Publication details

Characteristics and growth of two-phased bacteria Photorhabdus luminescens



Year of publication 2020
Type Conference abstract
MU Faculty or unit

Faculty of Science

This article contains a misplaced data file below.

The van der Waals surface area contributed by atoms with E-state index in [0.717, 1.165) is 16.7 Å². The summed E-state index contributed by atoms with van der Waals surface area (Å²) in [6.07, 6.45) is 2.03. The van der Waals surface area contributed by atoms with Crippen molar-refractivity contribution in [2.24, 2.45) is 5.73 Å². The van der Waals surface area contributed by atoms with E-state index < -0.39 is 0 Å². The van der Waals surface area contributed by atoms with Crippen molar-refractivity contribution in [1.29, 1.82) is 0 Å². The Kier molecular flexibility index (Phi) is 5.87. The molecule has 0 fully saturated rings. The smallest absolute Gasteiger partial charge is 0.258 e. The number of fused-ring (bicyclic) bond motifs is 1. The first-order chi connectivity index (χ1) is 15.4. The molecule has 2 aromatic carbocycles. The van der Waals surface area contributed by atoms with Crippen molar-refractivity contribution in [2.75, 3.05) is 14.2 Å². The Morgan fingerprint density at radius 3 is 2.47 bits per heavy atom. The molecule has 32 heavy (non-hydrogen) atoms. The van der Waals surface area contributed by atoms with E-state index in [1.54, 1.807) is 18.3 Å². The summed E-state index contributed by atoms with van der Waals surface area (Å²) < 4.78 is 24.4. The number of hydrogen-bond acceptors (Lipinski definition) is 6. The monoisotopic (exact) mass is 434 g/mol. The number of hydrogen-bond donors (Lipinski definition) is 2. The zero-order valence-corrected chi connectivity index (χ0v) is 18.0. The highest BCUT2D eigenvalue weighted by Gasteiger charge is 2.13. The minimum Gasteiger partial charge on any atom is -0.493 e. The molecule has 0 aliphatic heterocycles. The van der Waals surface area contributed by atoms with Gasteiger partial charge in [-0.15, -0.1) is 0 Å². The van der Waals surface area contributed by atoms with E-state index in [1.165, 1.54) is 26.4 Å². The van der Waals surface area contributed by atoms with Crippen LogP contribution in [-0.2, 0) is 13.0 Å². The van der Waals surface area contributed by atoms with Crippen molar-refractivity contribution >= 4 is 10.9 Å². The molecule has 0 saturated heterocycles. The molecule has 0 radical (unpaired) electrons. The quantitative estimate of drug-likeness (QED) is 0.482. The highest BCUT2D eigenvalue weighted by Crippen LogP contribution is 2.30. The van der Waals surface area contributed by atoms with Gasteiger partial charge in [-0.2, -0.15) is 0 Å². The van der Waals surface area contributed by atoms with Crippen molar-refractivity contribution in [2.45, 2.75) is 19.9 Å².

Description Gram-negative bacteria Photorhabdus luminescens of the family Morganellaceae live symbiotically in the gut of entomopathogenic nematodes Heterorhabditis bacteriophora. Their common life strategy is to find an insect host, kill it and proliferate in the cadaver. Penetration of the nematode into the insect host is performed through the natural openings or by disrupting the cuticle. Then the nematode releases bacteria from the gut into the haemocoel and together they cause insect death by producing toxins and other substances inhibiting host immunity. Nematodes and bacteria obtain nutrients from the decaying corpse and proliferate. P. luminescens forms two phases which are genetically identical, but morphologically different. Cells of phase I are known to be pathogenic, associated with nematodes and produce bioluminescence, toxins, pigments, enzymes or antibiotic substances. Phase II cells cannot produce many substances and do not show any light emission. However, they also produce pigments, but to a lesser extent than phase I cells. To discriminate both phases, the selective cultivation media are used. MacConkey and NBT agar contain dyes that cells of phase I absorb, but phase II do not. Phase I cells are deeply red on MacConkey and blue or green on NBTA. Cells of phase II are only pale or pink on MacConkey and red on NBTA medium. Phase differentiation is crucial because only phase I cells could kill insect and this property is utilized in bio-insecticide products in pest control management. Phase verification can be performed by measuring the bioluminescence of bacteria using luminometer, because only phase I cells emit light. Also growth of the cell culture could be measured by the light emission rate of the cells, because it increases as the bacterial culture grows. P. luminescens grows more slowly than other bacteria, colonies on the agar plates appears in 2-3 days. The exponential phase of the growth was not reached before 5-8 hours of cultivation.

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